Memory work or memorization is the backbone of any grammar or elementary school program that is classically or Charlotte Mason based. Recitations of dates, poems, timelines, speeches, and math tables are all examples of memory work. If you are unfamilar with Charlotte Mason’s educational theories, Dollie Freeman has some great information over at The Charlotte Mason Way.
While memory work sounds tedious to our tired adult brains, small children’s brains are perfectly primed to memorize just about anything. And if you do not give them something worthwhile to memorize, they will memorize advertisements, questionable pop lyrics, and movie scenes. To memorize is to contemplate and meditate. What do you want your kids to spend their time thinking about?
I have been putting together a memory work syllabus for over a dozen years, so I have a few ideas to share, whether you are new to memory work and are just getting started, or you need some fresh ideas. Our memory work is based on the cycle we are in for our four year chronological history study. I keep my kids accountable for making sure they memorize by incorporating it into our co-op.
We started with the Classical Conversations CDs and flashcards. Now that our oldest children are grown we have sorted through and found which information is invaluable and which didn’t turn out to be much help.
If you are a family of faith, this will be the most important thing your children commit to memory. It is amazing how those words of comfort, encouragement, and conviction that I hid in my heart as a child come back to me when I most need them. Everyone should memorize the Ten Commandments and a few Psalms at the very least.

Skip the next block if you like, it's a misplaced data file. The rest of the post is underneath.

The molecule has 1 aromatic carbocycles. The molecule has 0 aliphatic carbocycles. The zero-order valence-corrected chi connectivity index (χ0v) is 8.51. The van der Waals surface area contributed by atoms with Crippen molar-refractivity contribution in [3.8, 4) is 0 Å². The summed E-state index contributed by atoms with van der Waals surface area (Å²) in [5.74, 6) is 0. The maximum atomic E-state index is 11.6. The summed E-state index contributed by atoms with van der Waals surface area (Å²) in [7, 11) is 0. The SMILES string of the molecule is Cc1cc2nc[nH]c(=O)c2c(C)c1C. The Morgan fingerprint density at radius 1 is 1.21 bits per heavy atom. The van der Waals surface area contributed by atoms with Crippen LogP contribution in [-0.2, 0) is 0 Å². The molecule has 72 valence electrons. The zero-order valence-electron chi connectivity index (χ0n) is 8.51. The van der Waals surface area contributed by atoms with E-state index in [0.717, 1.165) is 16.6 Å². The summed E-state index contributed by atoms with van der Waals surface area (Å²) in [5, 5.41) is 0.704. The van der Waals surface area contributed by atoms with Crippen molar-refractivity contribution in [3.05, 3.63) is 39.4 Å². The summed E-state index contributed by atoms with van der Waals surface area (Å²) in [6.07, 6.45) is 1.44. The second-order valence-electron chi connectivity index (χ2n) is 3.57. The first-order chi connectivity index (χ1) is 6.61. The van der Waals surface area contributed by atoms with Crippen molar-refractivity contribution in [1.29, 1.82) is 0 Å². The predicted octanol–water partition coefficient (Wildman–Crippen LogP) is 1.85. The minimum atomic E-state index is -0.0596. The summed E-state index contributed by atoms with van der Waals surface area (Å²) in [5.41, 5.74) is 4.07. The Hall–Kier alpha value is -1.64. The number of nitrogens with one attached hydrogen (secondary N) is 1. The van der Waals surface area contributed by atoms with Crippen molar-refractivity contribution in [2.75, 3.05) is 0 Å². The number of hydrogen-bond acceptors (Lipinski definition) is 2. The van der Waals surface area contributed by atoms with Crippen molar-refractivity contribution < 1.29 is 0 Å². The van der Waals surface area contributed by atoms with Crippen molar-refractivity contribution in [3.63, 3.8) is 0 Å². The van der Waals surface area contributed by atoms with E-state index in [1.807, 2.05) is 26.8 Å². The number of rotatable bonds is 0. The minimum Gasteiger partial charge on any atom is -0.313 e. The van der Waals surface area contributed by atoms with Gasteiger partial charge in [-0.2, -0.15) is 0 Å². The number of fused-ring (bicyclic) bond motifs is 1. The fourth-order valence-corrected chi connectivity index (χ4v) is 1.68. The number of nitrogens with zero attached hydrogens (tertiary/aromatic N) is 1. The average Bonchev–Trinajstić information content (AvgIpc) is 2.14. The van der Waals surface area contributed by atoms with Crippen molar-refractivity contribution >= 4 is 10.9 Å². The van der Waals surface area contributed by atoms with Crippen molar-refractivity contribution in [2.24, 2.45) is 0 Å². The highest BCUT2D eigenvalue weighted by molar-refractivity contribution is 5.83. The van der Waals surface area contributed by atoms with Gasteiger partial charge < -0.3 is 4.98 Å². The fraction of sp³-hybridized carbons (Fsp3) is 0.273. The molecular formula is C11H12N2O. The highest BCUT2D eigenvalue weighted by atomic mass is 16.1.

With my toddler I have started with these A to Z Bible memory songs. The Harrow Family has several more Scripture memory albums. They nicely introduce the alphabet and I use them along with my favorite Disney themed ABC card art. With my older girls, I used Steve Green’s Hide ‘Em In Your Heart albums. I have one child that can memorize anything any way I present it. I have another that will only retain what is put to music.
For my teens I put together a Scripture memory contest. If they could memorize four chapters of the Bible, I would take them to Universal Studios. They had one year. We had fun screaming on Rip Ride Rock It.
Originally we used Veritas Press timeline cards as flashcards to memorize a lengthy timeline, Creation to 2011. Then Classical Conversations came out with a goofy song that really helped the timeline stick in the kid’s minds. We memorize it in chunks throughout the year, sometimes adding hand motions we have found on YouTube videos. One year we focused on this and nothing else. Most years we incorporate other things, but keep reviewing the timeline to keep it fresh.
We have memorized some less massive timelines like the U. S. Presidents, major battles of World War II, and Houses of England and Great Britain. Those help provide context when they are reading about events, dynasties, and rulers in history.